At Tuesday’s Kent City Council meeting (Jan. 4, 2022), Mayor Dana Ralph called for the resignation of assistant police chief Derek Kammerzell, who put a Nazi insignia on his office door and reportedly “made jokes about the Holocaust.”

According to The Seattle Times, Kammerzell was accused of displaying Nazi symbols on his office door, embracing the rank of an official in Adolf Hitler’s Schutzstaffel or ‘SS,’ which was responsible for the murders of millions of Jews — and joking about the Holocaust.

Kammerzell was given a two-week suspension for his actions in July, after an internal investigation concluded that he knew full well the meaning of the insignia he posted in September, 2020.

Below is transcribed text of Ralph’s full statement:

“This is honestly an issue that has rocked our community over the past several days.

“I’m going to start with saying, while we are confident the city followed best practices by promptly investigating the conduct of Derek Kammerzell and imposing discipline, it is clear that the process did not produce the results acceptable to our Community, or quite honestly, me. Earlier this afternoon, in consultation with the Chief, I instructed our city attorney to reach out to the Union’s attorney to ask for Derek Kammerzell’s resignation. While there will be a cost associated with this I believe that this is a necessary step to continue to build trust within our city and across the region.

“I want to say a heartfelt deep ‘thank you’ for all of you that have reached out and taken the time to share your stories with me, your personal stories and the impact that this has had on you and your families. The city and I have worked extremely hard in our anti-racist efforts and I don’t want to undo the great work that has been done. I believe that today’s actions reflect the values that we hold collectively as a city, as a Police Department, and as a community, and they show our commitment to making Kent a place where everyone feels welcome and heard. I guess that ends that statement so very tough decisions, but I believe it’s the right one for our community and us moving forward.”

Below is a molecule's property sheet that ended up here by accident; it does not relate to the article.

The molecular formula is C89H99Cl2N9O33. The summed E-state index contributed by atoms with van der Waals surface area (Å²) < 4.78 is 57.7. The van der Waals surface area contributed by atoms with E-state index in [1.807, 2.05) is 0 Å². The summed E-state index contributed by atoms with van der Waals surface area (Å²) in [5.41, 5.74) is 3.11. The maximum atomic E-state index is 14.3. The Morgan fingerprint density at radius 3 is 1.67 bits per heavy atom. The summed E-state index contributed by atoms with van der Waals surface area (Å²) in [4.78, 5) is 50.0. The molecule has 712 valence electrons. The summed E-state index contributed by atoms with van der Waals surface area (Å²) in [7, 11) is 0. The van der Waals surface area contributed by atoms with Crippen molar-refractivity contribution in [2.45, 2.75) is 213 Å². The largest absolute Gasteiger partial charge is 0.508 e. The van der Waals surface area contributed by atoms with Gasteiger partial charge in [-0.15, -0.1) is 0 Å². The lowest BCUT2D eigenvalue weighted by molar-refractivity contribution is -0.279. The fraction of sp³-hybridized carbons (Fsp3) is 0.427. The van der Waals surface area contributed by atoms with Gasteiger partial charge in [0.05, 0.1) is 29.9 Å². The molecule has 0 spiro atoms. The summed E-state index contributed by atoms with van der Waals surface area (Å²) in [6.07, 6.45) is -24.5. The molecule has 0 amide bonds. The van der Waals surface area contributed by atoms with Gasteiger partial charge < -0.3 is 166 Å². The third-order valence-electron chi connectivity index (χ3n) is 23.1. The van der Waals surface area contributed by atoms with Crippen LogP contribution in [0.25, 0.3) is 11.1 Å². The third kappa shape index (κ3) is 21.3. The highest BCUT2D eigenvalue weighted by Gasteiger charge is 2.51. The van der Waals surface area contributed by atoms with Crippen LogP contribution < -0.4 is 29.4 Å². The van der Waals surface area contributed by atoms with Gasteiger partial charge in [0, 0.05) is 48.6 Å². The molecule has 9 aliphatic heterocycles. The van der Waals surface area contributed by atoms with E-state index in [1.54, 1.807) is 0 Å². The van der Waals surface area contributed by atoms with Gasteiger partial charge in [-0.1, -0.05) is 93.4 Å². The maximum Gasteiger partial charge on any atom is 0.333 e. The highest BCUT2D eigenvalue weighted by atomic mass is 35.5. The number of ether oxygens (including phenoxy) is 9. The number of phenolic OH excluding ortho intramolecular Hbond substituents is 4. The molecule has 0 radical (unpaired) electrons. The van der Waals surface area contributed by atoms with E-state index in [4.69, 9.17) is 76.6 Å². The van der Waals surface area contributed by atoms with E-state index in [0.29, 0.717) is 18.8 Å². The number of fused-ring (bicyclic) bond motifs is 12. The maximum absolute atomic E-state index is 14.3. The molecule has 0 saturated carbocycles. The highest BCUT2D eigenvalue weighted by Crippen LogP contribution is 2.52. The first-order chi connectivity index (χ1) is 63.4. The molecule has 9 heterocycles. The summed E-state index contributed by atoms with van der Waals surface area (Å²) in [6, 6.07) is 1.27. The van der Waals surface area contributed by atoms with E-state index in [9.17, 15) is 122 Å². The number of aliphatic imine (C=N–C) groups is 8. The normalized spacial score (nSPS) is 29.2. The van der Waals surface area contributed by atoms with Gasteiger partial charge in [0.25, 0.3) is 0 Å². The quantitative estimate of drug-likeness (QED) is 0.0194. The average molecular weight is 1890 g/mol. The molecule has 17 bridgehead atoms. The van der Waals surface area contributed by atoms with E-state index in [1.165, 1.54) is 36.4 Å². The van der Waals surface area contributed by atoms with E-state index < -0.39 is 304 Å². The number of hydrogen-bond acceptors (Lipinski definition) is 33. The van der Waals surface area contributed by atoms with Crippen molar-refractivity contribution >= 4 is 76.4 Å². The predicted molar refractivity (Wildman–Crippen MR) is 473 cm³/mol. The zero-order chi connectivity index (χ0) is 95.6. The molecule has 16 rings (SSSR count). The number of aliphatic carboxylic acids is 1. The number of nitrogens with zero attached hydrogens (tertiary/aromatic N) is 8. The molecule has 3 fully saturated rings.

Council President Boyce echoed Ralph’s concerns:

“Thank you, Madam Mayor. The Kent City Council condemns racism in all forms.

“While the Council is extremist disappointed in assistant chief Kammerzell’s conduct, we don’t believe his conduct reflects the culture of the Kent Police Department, or discounts what has been and continues to be a strong leader on equity issues in the city of Kent and the Kent Police Department.

“Councilmembers have created two equity leader position, are working on ambitious equity strategic plan, and have provided funding for equity training for all city employees, including police employees.

“My colleagues and I will continue to condemn racism in all forms, and continue to insist all city employees, including police employees, abide by the city’s anti-racism value and policies.

“While personnel matters are not with the Council’s purview, I want to thank the mayor for her leadership, and we’re keeping the Council informed throughout this process. Thank you.”

Below is video of Ralph’s statement as posted on Facebook by the city:

Scott Schaefer

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